Ladies and gentlemen, I have addressed these issues very briefly and at a high level to provide you with some insight into the economic policy developments here as I believe they will shape the context of opportunities in our country for property professionals. Dealing more specifically with the evolution of the property market in South Africa, I believe that South Africa had a speculative asset bubble in real estate during the period 2003 to 2007. According to statistics from ABSA bank, the real (after inflation) price increases for (houses less than R3,1 million) was 30,4% for 2004 and 18,6% for 2005. Banks were providing a significantly increased amount of loans for house buying – and the number of people buying second and third homes for speculative reasons, increased.

Whilst speculative activity was picking up here, we know well what happened in the US sub-prime meltdown and the impact this had on poor communities in the US. The sub-prime crisis was essentially the result of banks and mortgage companies overextending credit to lover income people. They were able to do this because they then turned mortage loans into securities that were sold around the world as investments in US property; because those involved in these activities were indifferent as to their impact on poorer communities. I understand that over two million US families lost their homes and that nearly four million families in total were affected. In this sense, it could reasonably be argued that the real estate industry in the US should share some of the blame. And this raises the question what are the lessons for us?

While SA financial institutions on the whole were prevented from large scale buying of US toxic assets, including securitised repackaged subprime loans, and therefore did not experience systemic instability when the subprime bubble burst – the South African banks did start to emulate the behaviour of their US counterparts. They increased their leverage. They loosened lending criteria and gave people loans for up to 115% of the values of their property. The National Credit Act was introduced precisely because of government’s concerns that financial institutions (some banks as well as micro-lenders) were entering into abusive credit relationships with their clients. So while South Africa was not directly affected by the sub-prime crisis there was a need to further monitor and regulate behaviour of South African credit providers when they lend, including for property purchases. Today we hear from the National Credit Regulator (NCR) that over 45% (over 10 million people) of credit-active South Africans are three months or more behind on their debt repayments. The banks, and to some extent estate agents, have to reflect on responsibilities in this regard. For instance there is a recent case of one major bank being found to be involved in exploitative practices by giving a loan for a house for more than R400 000 with monthly repayments of over R4 000 per month to a person earning less than R4 000 a month.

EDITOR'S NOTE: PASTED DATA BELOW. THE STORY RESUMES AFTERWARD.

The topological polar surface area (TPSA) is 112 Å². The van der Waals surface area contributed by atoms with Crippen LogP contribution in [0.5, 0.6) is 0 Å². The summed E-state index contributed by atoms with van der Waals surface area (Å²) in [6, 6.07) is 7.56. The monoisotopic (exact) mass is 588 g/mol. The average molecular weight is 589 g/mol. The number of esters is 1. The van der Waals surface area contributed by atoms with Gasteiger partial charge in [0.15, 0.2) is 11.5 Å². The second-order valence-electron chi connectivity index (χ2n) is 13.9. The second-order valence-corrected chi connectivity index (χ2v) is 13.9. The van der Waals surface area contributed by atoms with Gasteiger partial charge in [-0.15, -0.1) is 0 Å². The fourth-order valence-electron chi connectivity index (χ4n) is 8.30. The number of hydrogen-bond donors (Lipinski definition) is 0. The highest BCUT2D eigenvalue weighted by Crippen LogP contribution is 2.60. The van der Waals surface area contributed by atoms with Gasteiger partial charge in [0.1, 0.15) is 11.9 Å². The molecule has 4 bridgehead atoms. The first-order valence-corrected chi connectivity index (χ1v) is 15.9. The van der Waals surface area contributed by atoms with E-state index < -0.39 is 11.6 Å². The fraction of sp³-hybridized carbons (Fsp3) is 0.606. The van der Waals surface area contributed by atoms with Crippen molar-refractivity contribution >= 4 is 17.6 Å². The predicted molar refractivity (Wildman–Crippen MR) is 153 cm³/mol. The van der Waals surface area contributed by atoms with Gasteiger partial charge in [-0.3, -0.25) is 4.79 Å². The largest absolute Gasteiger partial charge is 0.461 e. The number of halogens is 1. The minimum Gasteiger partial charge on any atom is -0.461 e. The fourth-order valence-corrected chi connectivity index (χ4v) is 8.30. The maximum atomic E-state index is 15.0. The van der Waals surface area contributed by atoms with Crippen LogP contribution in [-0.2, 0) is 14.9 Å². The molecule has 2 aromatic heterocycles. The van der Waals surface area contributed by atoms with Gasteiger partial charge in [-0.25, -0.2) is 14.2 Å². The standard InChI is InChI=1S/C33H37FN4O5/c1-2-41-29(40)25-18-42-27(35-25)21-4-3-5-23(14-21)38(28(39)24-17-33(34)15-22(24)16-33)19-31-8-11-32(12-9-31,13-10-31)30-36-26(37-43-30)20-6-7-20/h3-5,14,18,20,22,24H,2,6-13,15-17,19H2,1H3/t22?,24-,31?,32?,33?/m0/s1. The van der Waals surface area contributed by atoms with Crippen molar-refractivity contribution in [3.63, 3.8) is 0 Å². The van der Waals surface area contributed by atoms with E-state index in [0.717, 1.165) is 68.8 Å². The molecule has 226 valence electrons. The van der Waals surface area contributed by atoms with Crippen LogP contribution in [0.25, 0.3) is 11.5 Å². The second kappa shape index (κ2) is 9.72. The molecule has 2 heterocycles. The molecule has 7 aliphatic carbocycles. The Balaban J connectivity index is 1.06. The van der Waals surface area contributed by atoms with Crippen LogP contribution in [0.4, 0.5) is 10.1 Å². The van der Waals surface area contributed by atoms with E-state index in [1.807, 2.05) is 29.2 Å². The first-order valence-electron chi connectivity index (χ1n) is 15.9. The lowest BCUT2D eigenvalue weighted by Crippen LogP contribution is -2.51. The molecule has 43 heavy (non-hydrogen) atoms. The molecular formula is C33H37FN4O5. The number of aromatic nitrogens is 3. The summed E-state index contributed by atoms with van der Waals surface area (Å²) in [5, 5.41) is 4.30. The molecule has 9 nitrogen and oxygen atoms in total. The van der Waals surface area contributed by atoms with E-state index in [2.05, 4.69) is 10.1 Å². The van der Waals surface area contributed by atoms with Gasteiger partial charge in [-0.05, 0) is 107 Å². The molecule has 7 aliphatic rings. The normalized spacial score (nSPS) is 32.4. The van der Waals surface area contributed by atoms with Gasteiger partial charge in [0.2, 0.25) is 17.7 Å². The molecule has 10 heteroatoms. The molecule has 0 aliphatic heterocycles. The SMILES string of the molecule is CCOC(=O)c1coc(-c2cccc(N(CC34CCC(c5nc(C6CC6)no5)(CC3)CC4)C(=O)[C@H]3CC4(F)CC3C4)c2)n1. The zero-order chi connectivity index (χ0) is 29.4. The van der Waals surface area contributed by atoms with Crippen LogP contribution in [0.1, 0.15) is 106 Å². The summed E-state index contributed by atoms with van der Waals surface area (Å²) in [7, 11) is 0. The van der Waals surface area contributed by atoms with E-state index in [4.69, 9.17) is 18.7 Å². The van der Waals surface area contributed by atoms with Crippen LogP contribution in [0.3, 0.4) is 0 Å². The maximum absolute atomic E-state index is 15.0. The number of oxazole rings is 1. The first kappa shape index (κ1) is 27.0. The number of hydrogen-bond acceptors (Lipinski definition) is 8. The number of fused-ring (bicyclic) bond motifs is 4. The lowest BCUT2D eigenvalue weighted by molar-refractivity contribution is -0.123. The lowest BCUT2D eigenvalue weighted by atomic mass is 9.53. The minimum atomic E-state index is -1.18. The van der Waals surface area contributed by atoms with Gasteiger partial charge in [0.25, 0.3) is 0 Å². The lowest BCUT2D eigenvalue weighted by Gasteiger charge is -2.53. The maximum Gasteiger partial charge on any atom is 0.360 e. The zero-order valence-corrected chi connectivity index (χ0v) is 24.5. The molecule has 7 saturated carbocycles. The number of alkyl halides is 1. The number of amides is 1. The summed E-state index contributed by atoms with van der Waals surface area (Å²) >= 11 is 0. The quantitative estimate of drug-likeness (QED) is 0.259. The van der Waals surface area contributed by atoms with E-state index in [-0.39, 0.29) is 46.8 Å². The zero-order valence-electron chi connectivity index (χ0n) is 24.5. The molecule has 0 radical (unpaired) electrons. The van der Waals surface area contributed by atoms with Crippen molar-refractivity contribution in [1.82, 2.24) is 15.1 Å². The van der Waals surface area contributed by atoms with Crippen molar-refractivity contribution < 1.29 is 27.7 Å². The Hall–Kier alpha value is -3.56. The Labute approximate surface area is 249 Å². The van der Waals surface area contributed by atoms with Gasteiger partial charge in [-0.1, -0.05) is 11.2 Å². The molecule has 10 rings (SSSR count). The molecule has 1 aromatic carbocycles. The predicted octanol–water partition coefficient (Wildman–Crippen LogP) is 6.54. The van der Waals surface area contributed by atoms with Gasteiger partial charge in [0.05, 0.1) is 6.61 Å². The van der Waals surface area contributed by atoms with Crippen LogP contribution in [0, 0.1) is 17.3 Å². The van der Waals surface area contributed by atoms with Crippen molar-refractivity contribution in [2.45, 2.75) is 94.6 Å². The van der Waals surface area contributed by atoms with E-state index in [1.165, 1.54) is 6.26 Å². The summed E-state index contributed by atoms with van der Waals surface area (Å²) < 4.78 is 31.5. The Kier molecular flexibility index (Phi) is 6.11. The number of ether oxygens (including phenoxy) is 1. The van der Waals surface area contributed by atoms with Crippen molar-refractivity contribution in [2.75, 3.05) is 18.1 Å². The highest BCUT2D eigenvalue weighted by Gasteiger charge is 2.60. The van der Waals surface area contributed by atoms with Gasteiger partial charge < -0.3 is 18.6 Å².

In summary, South Africa may not have had a financial meltdown but misallocation of finance to speculative activities in real estate as well as financial transactions involving extension of high levels of credit for consumption had a hugely negative impact on the country’s economy. It has left us less able to respond rapidly to the financial crisis because we have lost ground in industry and productive sectors. What does this mean? It means that the real estate industry will have to engage in some significant adjustments. I want to challenge you as real estate professionals in South Africa, to think about how you contribute to the collective effort to address the structural imbalances inherited as a result of past actions. For instance, there remain far too many South Africans without decent shelter. In this regard what is the potential role of estate agents associations in helping government deal with provision of decent housing for the poor? In this regard how do you identify your primary role and business models? Is it one that focuses only on selling expensive houses to higher income and foreign buyers? In respect of the latter, in as much as government is broadly supportive of not shutting our market to foreign buyers, real estate foreign direct investment has much lower priority for us than fdi in productive sectors. Investment in productive sectors will create jobs whereas investment that will cause our land to be sold off and may even promote speculative bubbles in real estate prices, are clearly unattractive in terms of the current needs and growth trajectory of our economy. Finally what is the demographic composition of real estate professionals in South Africa? Is it becoming more representative of demographics, or still preserve of the few?

To conclude, ladies and gentlemen, we believe that new times need new approaches. The real estate sector in South Africa offers real business opportunities, but realising these will require a more sustainable basis. I trust that the deliberations to this point and beyond at this event, will address some of the themes we have raised here and also provide an opportunity to share international experience with the impressive list of international guests assembled here.

Thank you.